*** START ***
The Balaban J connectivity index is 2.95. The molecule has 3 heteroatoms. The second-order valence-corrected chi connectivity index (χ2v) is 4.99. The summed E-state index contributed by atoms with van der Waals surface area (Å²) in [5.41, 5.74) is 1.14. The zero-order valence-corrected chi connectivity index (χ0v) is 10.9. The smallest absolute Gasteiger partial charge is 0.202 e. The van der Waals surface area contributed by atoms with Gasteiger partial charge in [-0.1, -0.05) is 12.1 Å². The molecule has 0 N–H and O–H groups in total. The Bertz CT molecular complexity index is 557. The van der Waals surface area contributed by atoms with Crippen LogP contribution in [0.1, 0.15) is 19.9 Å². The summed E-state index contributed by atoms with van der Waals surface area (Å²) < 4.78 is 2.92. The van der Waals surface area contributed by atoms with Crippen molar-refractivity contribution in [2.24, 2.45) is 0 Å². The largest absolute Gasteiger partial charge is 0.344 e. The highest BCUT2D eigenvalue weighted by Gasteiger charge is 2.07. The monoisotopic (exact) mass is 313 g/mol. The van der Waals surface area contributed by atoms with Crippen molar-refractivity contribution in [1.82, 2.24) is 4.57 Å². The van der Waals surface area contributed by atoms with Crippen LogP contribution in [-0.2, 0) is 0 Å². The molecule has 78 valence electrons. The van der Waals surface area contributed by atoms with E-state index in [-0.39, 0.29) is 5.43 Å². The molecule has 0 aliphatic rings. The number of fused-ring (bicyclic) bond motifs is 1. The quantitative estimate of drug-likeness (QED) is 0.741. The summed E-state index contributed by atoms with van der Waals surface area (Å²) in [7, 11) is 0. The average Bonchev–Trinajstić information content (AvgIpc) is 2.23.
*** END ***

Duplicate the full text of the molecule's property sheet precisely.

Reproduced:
The Balaban J connectivity index is 2.95. The molecule has 3 heteroatoms. The second-order valence-corrected chi connectivity index (χ2v) is 4.99. The summed E-state index contributed by atoms with van der Waals surface area (Å²) in [5.41, 5.74) is 1.14. The zero-order valence-corrected chi connectivity index (χ0v) is 10.9. The smallest absolute Gasteiger partial charge is 0.202 e. The van der Waals surface area contributed by atoms with Gasteiger partial charge in [-0.1, -0.05) is 12.1 Å². The molecule has 0 N–H and O–H groups in total. The Bertz CT molecular complexity index is 557. The van der Waals surface area contributed by atoms with Crippen LogP contribution in [0.1, 0.15) is 19.9 Å². The summed E-state index contributed by atoms with van der Waals surface area (Å²) < 4.78 is 2.92. The van der Waals surface area contributed by atoms with Crippen molar-refractivity contribution in [2.24, 2.45) is 0 Å². The largest absolute Gasteiger partial charge is 0.344 e. The highest BCUT2D eigenvalue weighted by Gasteiger charge is 2.07. The monoisotopic (exact) mass is 313 g/mol. The van der Waals surface area contributed by atoms with Crippen molar-refractivity contribution in [1.82, 2.24) is 4.57 Å². The van der Waals surface area contributed by atoms with Crippen LogP contribution in [-0.2, 0) is 0 Å². The molecule has 78 valence electrons. The van der Waals surface area contributed by atoms with E-state index in [-0.39, 0.29) is 5.43 Å². The molecule has 0 aliphatic rings. The number of fused-ring (bicyclic) bond motifs is 1. The quantitative estimate of drug-likeness (QED) is 0.741. The summed E-state index contributed by atoms with van der Waals surface area (Å²) in [7, 11) is 0. The average Bonchev–Trinajstić information content (AvgIpc) is 2.23.